The Family and Medical Leave Act – An Employee’s FMLA Right to Privacy

The FMLA is a complicated statute, in part because it attempts to balance competing rights.  The Act’s primary goal is guaranteeing the rights of employees who need time off to care for serious health conditions.  At the same time, Congress did not wish to impose an overly onerous burden on employers who are trying to run a business. The regulations regarding an employee’s FMLA right to privacy is a good example of how the Act strikes this balance – but they also show how striking that balance creates complexity. It is critical that both employees and employers carefully follow the FMLA’s regulations, particularly where the right to privacy to sensitive medical information is concerned.

An employee seeking FMLA leave must first put the employer on fair notice that he or she is seeking medical leave, as well as the expected timing and duration of the leave.  29 C.F.R. 852.302. (This rule is relaxed if the need for leave arises suddenly or unexpectedly). At this step, the employee is not required to disclose the reason for the leave request.  The employer may – but is not required to – request certification of the employee’s health condition within 15 days of the initial request for leave.  The FMLA certification must be provided by a qualified health care provider, who is usually, but not always, a doctor.  The Department of Labor has provided a certification form, although this form is not mandatory. Once the employee completes the certification form, the employer may not request additional information — unless it decides to request a second opinion from another health care provider (which is a complicated process beyond the scope of this article).

As part of the certification process, the employer will almost certainly obtain sensitive medical information regarding the employee.  The FMLA right to privacy strictly limits how the employer must treat this information.  Federal regulations require that information related to an FMLA leave request must be treated as “confidential medical records” and kept in “separate files/records from the usual personnel files.”  This point is important, and bears repeating:  employee medical information should never be kept in the employee’s basic personnel file. Instead, the employer must keep a second, parallel file containing any information related to an FMLA request or other employee medical issues.  If a  supervisor – or anyone else – asks to see a worker’s personnel file, the company should provide the file without the medical information.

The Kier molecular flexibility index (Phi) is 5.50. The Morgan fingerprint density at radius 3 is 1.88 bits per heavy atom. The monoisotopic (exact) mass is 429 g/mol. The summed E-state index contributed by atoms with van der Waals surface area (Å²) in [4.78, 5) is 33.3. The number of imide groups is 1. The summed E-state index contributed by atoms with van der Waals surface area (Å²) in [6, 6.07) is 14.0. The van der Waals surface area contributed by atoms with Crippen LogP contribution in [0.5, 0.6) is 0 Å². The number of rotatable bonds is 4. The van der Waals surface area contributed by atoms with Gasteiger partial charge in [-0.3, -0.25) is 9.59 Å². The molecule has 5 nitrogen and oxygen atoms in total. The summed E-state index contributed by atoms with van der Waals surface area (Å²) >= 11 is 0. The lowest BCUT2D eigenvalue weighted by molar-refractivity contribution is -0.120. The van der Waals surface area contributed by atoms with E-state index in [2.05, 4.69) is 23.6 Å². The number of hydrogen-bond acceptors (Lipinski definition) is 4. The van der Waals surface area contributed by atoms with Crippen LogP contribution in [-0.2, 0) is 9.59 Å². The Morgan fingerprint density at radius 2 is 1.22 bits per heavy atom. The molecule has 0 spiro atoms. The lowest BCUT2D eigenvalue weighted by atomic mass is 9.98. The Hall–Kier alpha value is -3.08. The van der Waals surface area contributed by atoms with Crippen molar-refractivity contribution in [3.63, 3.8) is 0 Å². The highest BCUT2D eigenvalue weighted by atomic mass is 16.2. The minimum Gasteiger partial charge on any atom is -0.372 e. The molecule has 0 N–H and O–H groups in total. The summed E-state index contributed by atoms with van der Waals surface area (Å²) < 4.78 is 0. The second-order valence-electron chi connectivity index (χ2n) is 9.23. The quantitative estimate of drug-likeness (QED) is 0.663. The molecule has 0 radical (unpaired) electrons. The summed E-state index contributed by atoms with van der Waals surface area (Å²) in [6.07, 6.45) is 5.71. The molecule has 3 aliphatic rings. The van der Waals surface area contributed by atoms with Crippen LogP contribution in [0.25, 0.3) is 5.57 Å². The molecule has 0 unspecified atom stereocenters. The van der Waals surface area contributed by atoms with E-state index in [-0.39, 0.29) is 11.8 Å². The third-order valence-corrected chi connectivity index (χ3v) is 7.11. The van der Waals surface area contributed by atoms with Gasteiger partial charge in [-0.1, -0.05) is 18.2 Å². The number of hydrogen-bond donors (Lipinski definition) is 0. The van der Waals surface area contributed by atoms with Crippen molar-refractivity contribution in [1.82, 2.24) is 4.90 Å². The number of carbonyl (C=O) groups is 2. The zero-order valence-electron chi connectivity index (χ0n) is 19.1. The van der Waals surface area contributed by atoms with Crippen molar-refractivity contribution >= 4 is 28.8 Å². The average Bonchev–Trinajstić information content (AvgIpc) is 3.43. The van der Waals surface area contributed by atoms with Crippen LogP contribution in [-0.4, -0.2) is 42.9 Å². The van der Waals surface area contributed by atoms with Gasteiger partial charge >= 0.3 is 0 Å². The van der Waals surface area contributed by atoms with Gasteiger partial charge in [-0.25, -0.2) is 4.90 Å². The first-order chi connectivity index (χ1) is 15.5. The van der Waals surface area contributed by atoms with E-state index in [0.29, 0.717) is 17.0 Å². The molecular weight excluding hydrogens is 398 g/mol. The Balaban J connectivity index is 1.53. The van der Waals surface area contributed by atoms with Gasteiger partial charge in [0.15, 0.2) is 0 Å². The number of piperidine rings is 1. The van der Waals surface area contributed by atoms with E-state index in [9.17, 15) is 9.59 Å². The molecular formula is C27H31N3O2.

In short, the FMLA requires employers to keep medical records and information private.  An employer should not tell a supervisors, co-workers, clients, or customers anything about an employee’s medical condition.  If the question comes up, “he is on leave” is a sufficient answer.  Providing any more information risks violating the FMLA right to privacy.  In one 2010 case, a plaintiff alleged that the employer disclosed his medical condition to co-workers, who harassed him about it.  The court held that – assuming these allegations were true – the disclosure was a violation of the FMLA and a valid grounds for lawsuit.  A similar result was reached in a recent Mississippi case.

If you have any questions about how to handle confidential medical records of employees, or your rights or obligations under the FMLA right to privacy, call New Orleans employment lawyer Charles Stiegler at (504) 267-0777 or email me today.